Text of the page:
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Ryder, North Dakota 58779

Mr. Sam Couper of Winnipeg asks about an Ohio Tractor in the March-April 72 GEM. Here are a few notes I have found on this tractor but which all seems to be very confusing.

A March 1912 Gas Power magazine shows an ad by the Ohio Tractor Mfg. Company of Marion, Ohio. The tractor is called the Ohio Gasolene-Kerosene Tractor. It has famous patent friction drive built in the following sizes: 20, 30, 45, and 70 HP. It also has the combination tractor-roller, and our tractor hay baler on which we use our friction drive when baling hay or when running over the road. Leader steam engines and separators so favorably known for 25 years, are the goods we manufacture.

A reprint of a September 1912 Gas Review pictures an Ohio tractor in the August 66 E. & E. The owner, O. T. Nolan, Perth, North Dakota, states he has been running the Ohio tractor the last two years.

Floyd Clymers book on Steam Engines shows the Leader Steam Engine in 1915 by the Leader Mfg. Company, Des Moines, Iowa. While 'Power in the Past' by Chas. Wendel states the Leader Tractor Mfg. Company, Des Moines, Iowa, placed advertisements in 1919 in some trade papers stating 'We build the famous Leader Steam engine, separator, and steam road roller; the kerosene tractor, the kerosene road roller.' They further advertised themselves as successors to the Ohio Tractor Mfg. Company, Marion, Ohio.

A January 1919 Chilton Tractor Index lists the Leader Tractor Mfg. Company, Des Moines, Iowa, with the following Ohio tractors in 1912, 10-20 two-cylinder 7?' bore, 15-30 two-cylinder 8?' bore, 22-45 two-cylinder 9?' bore and 35-70 two-cylinder with 11' bore. Then also a 12-25 Rex built in 1918 is listed with a four-cylinder engine with 4?' bore.

The T. H- Smith Album of Steam Engines shows the Leader Steam engine at Marion, Ohio.

The Ohio Mfg. Company, Upper Sandusky, Ohio, built a tractor called the Ohio from around 1905-1920. These were the one-cylinder type and from about 1906-1908 the I H C. bought their tractors and sold them as Internationals. The Ohio Mfg. Company bought their patent from S.S. Morton Motor Plow Company, Columbus, Ohio.

I am trying to establish the many different companies that built these steel wheel tractors, how many models they built and how long.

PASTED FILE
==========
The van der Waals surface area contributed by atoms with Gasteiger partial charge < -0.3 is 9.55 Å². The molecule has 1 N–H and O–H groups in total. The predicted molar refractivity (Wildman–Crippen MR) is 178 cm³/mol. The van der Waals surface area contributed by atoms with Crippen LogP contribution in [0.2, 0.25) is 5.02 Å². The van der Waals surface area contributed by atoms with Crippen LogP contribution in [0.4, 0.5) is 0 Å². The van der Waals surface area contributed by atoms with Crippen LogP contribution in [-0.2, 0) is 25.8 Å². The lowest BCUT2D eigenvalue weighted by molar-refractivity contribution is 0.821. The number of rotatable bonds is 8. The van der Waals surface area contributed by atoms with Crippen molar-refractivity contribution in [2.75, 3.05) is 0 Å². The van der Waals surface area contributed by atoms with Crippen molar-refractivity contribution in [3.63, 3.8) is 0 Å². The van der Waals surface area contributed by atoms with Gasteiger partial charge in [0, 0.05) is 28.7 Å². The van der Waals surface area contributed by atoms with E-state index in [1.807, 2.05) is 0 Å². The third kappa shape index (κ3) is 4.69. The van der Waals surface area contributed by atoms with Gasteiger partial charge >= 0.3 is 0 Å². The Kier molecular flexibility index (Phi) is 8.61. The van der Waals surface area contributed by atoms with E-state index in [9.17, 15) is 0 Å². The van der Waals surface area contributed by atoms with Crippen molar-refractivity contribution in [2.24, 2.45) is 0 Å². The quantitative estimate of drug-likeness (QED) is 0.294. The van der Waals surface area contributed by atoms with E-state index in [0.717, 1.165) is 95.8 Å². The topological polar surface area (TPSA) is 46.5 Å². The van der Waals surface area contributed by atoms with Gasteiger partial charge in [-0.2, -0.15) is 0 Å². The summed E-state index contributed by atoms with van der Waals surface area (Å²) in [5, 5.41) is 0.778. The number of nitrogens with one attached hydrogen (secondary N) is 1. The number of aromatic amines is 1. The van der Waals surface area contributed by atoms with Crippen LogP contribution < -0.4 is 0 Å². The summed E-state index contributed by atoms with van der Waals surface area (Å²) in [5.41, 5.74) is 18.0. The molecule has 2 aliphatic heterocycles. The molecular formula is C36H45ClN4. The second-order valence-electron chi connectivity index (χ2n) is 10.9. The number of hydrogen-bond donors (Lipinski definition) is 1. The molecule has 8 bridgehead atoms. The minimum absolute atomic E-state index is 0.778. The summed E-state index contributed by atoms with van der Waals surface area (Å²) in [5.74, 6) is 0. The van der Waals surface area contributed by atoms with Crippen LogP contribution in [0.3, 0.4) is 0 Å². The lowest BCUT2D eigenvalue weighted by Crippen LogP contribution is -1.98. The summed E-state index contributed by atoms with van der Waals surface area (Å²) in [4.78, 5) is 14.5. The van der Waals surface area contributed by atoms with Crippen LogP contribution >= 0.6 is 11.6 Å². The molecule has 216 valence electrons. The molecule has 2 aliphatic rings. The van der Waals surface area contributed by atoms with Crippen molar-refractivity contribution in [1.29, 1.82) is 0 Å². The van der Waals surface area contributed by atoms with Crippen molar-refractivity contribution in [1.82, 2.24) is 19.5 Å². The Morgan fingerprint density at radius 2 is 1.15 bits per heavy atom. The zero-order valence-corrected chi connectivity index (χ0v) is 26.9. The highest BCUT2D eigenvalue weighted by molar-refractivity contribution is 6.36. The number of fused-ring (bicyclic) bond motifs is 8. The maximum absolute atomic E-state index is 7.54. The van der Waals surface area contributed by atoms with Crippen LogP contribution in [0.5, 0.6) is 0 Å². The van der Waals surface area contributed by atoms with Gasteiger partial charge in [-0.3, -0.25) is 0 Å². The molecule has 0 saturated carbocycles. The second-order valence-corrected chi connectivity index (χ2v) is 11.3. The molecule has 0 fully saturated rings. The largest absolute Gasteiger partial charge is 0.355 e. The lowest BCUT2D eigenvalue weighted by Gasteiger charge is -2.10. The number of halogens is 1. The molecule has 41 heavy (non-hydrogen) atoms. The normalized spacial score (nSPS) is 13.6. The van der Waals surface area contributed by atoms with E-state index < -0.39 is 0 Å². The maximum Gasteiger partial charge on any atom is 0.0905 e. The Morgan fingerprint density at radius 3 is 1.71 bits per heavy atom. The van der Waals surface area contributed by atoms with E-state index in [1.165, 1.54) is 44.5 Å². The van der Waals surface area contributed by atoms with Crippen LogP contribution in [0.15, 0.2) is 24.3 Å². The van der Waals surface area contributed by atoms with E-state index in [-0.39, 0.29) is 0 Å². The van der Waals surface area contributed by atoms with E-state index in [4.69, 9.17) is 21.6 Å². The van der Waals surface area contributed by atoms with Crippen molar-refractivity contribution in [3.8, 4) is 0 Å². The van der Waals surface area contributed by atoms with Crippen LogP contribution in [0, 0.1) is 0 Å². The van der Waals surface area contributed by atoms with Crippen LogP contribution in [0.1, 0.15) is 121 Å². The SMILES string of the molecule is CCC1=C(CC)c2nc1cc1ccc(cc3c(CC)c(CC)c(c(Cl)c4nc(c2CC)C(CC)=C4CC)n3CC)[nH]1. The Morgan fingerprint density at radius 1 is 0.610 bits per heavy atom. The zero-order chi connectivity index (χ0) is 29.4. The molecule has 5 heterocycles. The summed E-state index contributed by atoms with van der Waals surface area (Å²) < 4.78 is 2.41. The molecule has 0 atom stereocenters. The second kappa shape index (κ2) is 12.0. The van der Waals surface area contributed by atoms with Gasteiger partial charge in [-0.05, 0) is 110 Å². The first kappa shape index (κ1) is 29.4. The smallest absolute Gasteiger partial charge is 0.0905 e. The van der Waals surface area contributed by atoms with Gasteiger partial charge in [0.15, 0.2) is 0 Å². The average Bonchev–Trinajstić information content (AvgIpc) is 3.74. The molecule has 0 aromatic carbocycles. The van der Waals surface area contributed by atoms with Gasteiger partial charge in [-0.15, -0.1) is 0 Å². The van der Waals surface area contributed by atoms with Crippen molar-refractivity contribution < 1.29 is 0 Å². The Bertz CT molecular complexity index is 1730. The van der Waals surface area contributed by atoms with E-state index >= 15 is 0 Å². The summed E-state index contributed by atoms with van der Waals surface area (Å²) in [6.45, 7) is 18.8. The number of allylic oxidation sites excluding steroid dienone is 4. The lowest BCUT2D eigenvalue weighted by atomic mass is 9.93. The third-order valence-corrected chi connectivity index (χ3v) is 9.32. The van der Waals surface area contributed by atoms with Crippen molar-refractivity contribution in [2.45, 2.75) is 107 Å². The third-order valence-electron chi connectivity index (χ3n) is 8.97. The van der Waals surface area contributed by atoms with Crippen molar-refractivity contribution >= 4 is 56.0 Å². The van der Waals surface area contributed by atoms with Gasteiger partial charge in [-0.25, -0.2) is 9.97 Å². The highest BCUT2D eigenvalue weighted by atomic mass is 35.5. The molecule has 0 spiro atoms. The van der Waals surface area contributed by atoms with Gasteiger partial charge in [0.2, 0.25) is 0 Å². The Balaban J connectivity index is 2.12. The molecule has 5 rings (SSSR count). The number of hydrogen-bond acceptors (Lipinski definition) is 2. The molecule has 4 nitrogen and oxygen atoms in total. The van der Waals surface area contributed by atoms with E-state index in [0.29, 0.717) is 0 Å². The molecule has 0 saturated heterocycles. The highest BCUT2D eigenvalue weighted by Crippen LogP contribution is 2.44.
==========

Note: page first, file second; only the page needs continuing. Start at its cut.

Here are some other companies that seem connected with the Ohio and Leader tractor, but I am not sure just how they fit in. The Ohio Tractor-Roller Sales Company, Columbus, Ohio; Leader Mfg. Company, Chagrin Falls & Cleveland, Ohio; and the Dayton-Dick Company (about 1920 called the Dayton-. Dowd Company), Quincy, Illinois.

One fellow gives the following for the Ohio & Leader tractors: the Leader engine (steamers at first and later gasoline tractors) were built first in Marion, Ohio. The company founded about 1870 and built portable engines for about ten years before building traction engines about 1880. In 1906 this Leader steam traction engine sold from the Marion Mfg. Company, Marion, Ohio, and Cascaden-Vaughan Company (successors to the Waterloo Threshing Machine Company and Waterloo Motor Works) of Waterloo, Iowa. The Marion Company was the head company and this other Cascaden-Vaughan Company of Waterloo was their Western branch company. Chas. Wendel in 'Power in the Past' telling about the Casca-den Company states they built steam engines called the 'Winnishiek.' He also mentions how the Wm. Galloway Company and Cascaden were connected. Also Carleton Mull in his article in the May-June 70 GEM. tells about the Cascaden-Vaughan Company steam engines of Chicago. He explains the connection between Wm. Galloway Company and Cascaden Company.

I haven't been able to find a picture of the Ohio tractor in any GEM. issue. Nor do I have any pictures that I could send to be printed. I think the tractor looks similar to the early International in that it has the same type cooling screen radiator but the Ohio had two fuel tanks in a horizontal position on either side of this cooling tank. It also had the two large flywheels, very heavy ones at that.